If a band releases an album on an app that only plays when you’re in the woods, does it make a sound?
The short answer: It’s complicated.
Earlier this summer, John Moose, an otherwise unremarkable Swedish folk band, garnered attention from Rolling Stone and others for its ingenious release strategy for its self-titled debut. Ahead of its official April 24 release, the band made the album available in entirety via an app, designed by drummer Tobias Norén, that unlocks the tracks if (and only if) the phone’s GPS coordinates verify you’re in a forest.
Norén explained how the app works to Rolling Stone: “The app uses Google Maps where forests have a specific green color. GPS coordinates are sent from the smartphone to a web service which scans the map through Google Maps Static API and uses a specific algorithm to determine if the user is in the woods ‘enough.’”
Intrigued, I downloaded the app last month, strapped on my Keens, and headed deep into the woods. I hiked part of the Pacific Coast Trail near my place in Ashland, Oregon. I wandered into Lithia Park and out past what locals call the “faery ponds.” But no matter where I went, or how secluded I was in my surroundings, the app always displayed the same screen, taunting me, telling me my journey was not yet complete.
I reached out to John Moose via email. Norén said that Google had adjusted Google Maps after the app’s release, which forced him to make some changes on the back end. He encouraged me to download the app again and elaborated on its initial inspiration.
“The app is an interactive extension of the ideas and feelings we want to share with the listener,” he wrote. “We want people to think about nature—what it is and how we should relate to it. So the best way—we thought—was to force people into the woods if they want to listen to our album before it was officially released.
“Listening to our music in the woods activates other senses than the music alone—the vision of the trees, smells and maybe some birds singing through the headphones. The whole band comes from an area where the large forests are always present and have been historically important for people making a living. So we guess we have it in us and that affects what the music and the concept becomes.”
With the app reinstalled, I headed back out into the wild, more curious than ever about what exactly this album would entail. This time, I was met with a different screen, one that told me the app couldn’t pull the coordinates from my smartphone.
At this point, the album was available in every major format, but I was more curious about the experience the app provided. I hacked a solution: I downloaded the album on Spotify and hiked back to a place I thought would be most appropriate for the occasion.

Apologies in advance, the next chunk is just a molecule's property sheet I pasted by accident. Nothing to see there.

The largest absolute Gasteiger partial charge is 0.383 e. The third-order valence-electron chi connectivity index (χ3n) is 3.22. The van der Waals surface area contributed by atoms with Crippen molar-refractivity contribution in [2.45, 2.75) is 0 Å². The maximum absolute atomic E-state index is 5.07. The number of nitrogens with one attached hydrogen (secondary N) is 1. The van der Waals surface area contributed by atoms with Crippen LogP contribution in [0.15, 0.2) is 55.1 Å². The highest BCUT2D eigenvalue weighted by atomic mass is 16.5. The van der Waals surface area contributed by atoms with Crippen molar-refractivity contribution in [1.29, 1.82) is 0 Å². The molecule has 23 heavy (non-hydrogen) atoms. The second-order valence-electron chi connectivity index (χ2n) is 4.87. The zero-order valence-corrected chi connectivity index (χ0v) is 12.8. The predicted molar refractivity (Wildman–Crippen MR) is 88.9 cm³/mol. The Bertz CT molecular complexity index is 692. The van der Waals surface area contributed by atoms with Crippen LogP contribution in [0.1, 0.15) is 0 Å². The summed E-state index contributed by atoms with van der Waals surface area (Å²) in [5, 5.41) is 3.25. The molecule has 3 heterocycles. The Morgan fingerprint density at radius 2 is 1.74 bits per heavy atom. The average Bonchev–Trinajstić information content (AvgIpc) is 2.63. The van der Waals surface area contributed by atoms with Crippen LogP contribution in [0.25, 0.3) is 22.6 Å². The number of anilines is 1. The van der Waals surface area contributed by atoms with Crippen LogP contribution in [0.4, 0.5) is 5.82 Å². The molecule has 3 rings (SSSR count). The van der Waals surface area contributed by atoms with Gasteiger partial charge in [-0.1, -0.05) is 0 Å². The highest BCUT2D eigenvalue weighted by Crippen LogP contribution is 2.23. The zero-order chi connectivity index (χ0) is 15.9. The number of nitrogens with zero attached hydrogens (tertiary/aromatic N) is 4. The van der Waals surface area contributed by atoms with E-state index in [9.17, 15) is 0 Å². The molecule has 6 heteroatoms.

“Listening to our music in the woods activates other senses than the music alone—the vision of the trees, smells and maybe some birds singing through the headphones.”
John Moose has all the markings of a “concept album”—that delicate balance of earnest pretension and loose narrative that defined the format’s golden era in the early 1970s. It has a prologue and epilogue of sorts, songs broken up into parts, and moody interludes that stitch it together. The record tells the story of the titular character who, fittingly, attempts to restart his life in the woods, only to lose himself in the process. It’s more pastoral than psychedelic, rooted in the tradition of Swedish folk music, but I kept thinking how much better it might be if the lyrics weren’t translated to English (see Swedish contemporaries Dungen).
The band has potential, but its heavy-handed ambition hasn’t quite caught up with its dev skills. I couldn’t fight the urge to listen to the trickle of the stream instead.
And for that, John Moose actually deserves to be applauded. We’re in an era of the music industry driven by virality and big data—where SoundCloud spins and Wikipedia searches are being used to find the next big thing, not in rock venues but in spreadsheets. Album releases have been reduced to trending topics, worth approximately one email address.
John Moose took the path less traveled, turning its album’s release not into an event but an experience. And god knows I needed to get outside.
Photo by Austin Powell